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International Journal of Zoology
Volume 2012 (2012), Article ID 578706, 7 pages
Research Article

Butterfly Species Richness in Selected West Albertine Rift Forests

1National Livestock Resources Research Institute (NaLIRRI), P.O. Box 96, Tororo, Uganda
2Department of Biological Sciences, Makerere University, P.O. Box 7062, Kampala, Uganda

Received 20 March 2012; Revised 3 July 2012; Accepted 6 July 2012

Academic Editor: Alan Hodgson

Copyright © 2012 Patrice Kasangaki et al. This is an open access article distributed under the Creative Commons Attribution License, which permits unrestricted use, distribution, and reproduction in any medium, provided the original work is properly cited.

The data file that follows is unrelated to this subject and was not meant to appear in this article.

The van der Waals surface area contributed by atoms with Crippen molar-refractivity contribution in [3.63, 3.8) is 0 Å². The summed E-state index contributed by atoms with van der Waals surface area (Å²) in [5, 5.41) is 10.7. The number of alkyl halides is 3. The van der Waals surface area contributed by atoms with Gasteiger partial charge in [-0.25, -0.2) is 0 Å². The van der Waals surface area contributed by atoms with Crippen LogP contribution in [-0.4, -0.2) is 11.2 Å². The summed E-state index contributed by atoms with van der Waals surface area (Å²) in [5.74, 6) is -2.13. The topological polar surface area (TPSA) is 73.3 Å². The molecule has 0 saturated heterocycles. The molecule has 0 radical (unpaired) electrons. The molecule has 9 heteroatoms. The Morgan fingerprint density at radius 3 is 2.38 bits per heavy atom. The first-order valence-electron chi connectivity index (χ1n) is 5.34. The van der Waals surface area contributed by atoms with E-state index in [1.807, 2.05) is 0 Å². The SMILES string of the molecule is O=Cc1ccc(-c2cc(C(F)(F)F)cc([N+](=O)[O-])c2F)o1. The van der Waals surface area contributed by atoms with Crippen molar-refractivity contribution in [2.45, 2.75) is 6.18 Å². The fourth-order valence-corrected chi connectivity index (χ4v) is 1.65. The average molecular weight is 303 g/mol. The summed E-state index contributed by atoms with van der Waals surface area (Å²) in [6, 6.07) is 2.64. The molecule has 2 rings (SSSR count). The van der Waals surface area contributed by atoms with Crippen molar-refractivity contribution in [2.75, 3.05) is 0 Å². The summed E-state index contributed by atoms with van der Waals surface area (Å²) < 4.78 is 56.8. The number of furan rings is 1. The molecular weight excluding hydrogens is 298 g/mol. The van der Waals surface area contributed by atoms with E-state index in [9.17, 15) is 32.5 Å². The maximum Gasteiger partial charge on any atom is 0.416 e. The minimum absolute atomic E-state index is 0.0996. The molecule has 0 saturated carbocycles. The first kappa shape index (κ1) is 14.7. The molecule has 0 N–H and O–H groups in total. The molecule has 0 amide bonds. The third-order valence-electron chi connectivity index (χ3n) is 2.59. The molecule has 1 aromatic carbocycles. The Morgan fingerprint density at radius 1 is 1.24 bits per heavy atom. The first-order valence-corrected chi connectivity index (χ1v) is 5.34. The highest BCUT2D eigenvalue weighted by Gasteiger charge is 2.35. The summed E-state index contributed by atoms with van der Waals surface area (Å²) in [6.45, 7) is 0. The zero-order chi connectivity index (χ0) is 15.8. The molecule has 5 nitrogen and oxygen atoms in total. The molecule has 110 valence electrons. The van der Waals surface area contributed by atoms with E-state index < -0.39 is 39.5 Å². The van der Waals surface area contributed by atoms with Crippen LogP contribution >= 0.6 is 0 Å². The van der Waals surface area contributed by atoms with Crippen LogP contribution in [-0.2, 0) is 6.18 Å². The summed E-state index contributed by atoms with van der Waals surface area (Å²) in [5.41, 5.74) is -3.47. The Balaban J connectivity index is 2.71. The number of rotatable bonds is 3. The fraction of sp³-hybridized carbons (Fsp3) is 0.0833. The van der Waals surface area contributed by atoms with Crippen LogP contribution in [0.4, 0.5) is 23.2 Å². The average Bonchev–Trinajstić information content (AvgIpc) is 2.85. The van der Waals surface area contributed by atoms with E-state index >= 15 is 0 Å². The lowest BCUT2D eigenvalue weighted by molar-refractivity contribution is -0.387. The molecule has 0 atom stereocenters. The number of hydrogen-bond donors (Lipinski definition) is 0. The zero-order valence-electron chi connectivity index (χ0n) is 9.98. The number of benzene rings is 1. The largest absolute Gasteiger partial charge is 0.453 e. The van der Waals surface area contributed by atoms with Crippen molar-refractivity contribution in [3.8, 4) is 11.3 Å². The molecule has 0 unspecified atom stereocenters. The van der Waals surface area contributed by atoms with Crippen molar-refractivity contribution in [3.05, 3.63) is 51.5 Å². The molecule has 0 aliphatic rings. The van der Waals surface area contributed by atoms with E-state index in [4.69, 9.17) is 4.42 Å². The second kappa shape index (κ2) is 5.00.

The butterfly species richness of 17 forests located in the western arm of the Albertine Rift in Uganda was compared using cluster analysis and principal components analysis (PCA) to assess similarities among the forests. The objective was to compare the butterfly species richness of the forests. A total of 630 butterfly species were collected in 5 main families. The different species fell into 7 ecological groupings with the closed forest group having the most species and the swamp/wetland group with the fewest number of species. Three clusters were obtained. The first cluster had forests characterized by relatively high altitude and low species richness despite the big area in the case of Rwenzori and being close to the supposed Pleistocene refugium. The second cluster had forests far away from the supposed refugium except Kisangi and moderate species richness with small areas, whereas the third cluster had those forests that were more disturbed, high species richness, and low altitudinal levels with big areas.